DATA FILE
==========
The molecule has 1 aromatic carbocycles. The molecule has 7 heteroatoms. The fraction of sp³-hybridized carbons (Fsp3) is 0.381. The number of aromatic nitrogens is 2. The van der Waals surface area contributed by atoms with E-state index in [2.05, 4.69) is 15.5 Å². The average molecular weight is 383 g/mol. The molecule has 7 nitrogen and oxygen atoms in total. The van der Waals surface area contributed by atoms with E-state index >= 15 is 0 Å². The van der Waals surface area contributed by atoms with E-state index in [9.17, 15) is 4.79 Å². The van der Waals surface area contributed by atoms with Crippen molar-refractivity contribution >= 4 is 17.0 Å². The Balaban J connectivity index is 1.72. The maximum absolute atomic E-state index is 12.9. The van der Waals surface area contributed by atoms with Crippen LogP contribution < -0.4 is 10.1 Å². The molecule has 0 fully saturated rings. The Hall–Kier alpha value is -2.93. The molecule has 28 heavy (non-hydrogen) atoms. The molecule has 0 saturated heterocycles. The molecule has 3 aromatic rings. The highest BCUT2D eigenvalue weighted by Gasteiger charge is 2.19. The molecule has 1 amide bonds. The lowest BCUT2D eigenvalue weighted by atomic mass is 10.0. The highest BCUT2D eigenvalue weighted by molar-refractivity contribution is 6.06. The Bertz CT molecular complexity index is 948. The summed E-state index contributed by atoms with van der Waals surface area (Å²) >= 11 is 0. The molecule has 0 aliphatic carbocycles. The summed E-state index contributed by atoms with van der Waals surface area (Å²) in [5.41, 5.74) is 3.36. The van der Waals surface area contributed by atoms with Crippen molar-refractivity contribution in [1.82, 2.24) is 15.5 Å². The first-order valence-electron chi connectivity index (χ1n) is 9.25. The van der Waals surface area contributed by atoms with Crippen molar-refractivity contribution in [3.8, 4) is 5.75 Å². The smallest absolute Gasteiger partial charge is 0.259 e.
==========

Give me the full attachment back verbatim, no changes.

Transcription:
The molecule has 1 aromatic carbocycles. The molecule has 7 heteroatoms. The fraction of sp³-hybridized carbons (Fsp3) is 0.381. The number of aromatic nitrogens is 2. The van der Waals surface area contributed by atoms with E-state index in [2.05, 4.69) is 15.5 Å². The average molecular weight is 383 g/mol. The molecule has 7 nitrogen and oxygen atoms in total. The van der Waals surface area contributed by atoms with E-state index >= 15 is 0 Å². The van der Waals surface area contributed by atoms with E-state index in [9.17, 15) is 4.79 Å². The van der Waals surface area contributed by atoms with Crippen molar-refractivity contribution >= 4 is 17.0 Å². The Balaban J connectivity index is 1.72. The maximum absolute atomic E-state index is 12.9. The van der Waals surface area contributed by atoms with Crippen LogP contribution < -0.4 is 10.1 Å². The molecule has 0 fully saturated rings. The Hall–Kier alpha value is -2.93. The molecule has 28 heavy (non-hydrogen) atoms. The molecule has 0 saturated heterocycles. The molecule has 3 aromatic rings. The highest BCUT2D eigenvalue weighted by Gasteiger charge is 2.19. The molecule has 1 amide bonds. The lowest BCUT2D eigenvalue weighted by atomic mass is 10.0. The highest BCUT2D eigenvalue weighted by molar-refractivity contribution is 6.06. The Bertz CT molecular complexity index is 948. The summed E-state index contributed by atoms with van der Waals surface area (Å²) >= 11 is 0. The molecule has 0 aliphatic carbocycles. The summed E-state index contributed by atoms with van der Waals surface area (Å²) in [5.41, 5.74) is 3.36. The van der Waals surface area contributed by atoms with Crippen molar-refractivity contribution in [1.82, 2.24) is 15.5 Å². The first-order valence-electron chi connectivity index (χ1n) is 9.25. The van der Waals surface area contributed by atoms with Crippen molar-refractivity contribution in [3.8, 4) is 5.75 Å². The smallest absolute Gasteiger partial charge is 0.259 e.